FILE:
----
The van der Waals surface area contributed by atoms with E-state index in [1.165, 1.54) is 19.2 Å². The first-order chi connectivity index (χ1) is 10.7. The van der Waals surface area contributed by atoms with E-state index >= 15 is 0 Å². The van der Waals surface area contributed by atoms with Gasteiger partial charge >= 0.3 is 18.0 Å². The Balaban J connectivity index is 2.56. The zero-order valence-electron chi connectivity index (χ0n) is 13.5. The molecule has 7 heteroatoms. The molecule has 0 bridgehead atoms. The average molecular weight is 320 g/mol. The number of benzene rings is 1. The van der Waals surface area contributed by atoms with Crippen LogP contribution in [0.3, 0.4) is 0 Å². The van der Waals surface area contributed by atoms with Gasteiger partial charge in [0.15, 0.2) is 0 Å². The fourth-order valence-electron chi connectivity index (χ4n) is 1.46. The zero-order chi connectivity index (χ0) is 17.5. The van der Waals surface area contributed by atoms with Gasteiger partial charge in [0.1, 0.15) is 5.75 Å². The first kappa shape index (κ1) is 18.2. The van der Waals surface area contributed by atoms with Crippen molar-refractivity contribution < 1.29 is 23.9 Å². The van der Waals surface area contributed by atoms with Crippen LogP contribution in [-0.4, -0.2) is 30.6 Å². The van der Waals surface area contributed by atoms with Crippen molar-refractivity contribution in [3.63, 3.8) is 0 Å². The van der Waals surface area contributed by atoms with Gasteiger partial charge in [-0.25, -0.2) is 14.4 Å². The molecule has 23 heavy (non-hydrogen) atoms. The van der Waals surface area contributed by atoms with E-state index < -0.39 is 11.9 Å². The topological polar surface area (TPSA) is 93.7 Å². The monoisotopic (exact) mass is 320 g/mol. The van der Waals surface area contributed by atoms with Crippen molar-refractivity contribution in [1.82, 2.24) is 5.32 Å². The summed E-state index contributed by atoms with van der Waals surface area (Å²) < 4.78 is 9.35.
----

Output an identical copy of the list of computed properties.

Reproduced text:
The van der Waals surface area contributed by atoms with E-state index in [1.165, 1.54) is 19.2 Å². The first-order chi connectivity index (χ1) is 10.7. The van der Waals surface area contributed by atoms with E-state index >= 15 is 0 Å². The van der Waals surface area contributed by atoms with Gasteiger partial charge >= 0.3 is 18.0 Å². The Balaban J connectivity index is 2.56. The zero-order valence-electron chi connectivity index (χ0n) is 13.5. The molecule has 7 heteroatoms. The molecule has 0 bridgehead atoms. The average molecular weight is 320 g/mol. The number of benzene rings is 1. The van der Waals surface area contributed by atoms with Crippen LogP contribution in [0.3, 0.4) is 0 Å². The van der Waals surface area contributed by atoms with Gasteiger partial charge in [0.15, 0.2) is 0 Å². The fourth-order valence-electron chi connectivity index (χ4n) is 1.46. The zero-order chi connectivity index (χ0) is 17.5. The van der Waals surface area contributed by atoms with Gasteiger partial charge in [0.1, 0.15) is 5.75 Å². The first kappa shape index (κ1) is 18.2. The van der Waals surface area contributed by atoms with Crippen molar-refractivity contribution < 1.29 is 23.9 Å². The van der Waals surface area contributed by atoms with Crippen LogP contribution in [-0.4, -0.2) is 30.6 Å². The van der Waals surface area contributed by atoms with Crippen molar-refractivity contribution in [3.63, 3.8) is 0 Å². The van der Waals surface area contributed by atoms with Gasteiger partial charge in [-0.25, -0.2) is 14.4 Å². The molecule has 23 heavy (non-hydrogen) atoms. The van der Waals surface area contributed by atoms with E-state index < -0.39 is 11.9 Å². The topological polar surface area (TPSA) is 93.7 Å². The monoisotopic (exact) mass is 320 g/mol. The van der Waals surface area contributed by atoms with Crippen molar-refractivity contribution in [1.82, 2.24) is 5.32 Å². The summed E-state index contributed by atoms with van der Waals surface area (Å²) < 4.78 is 9.35.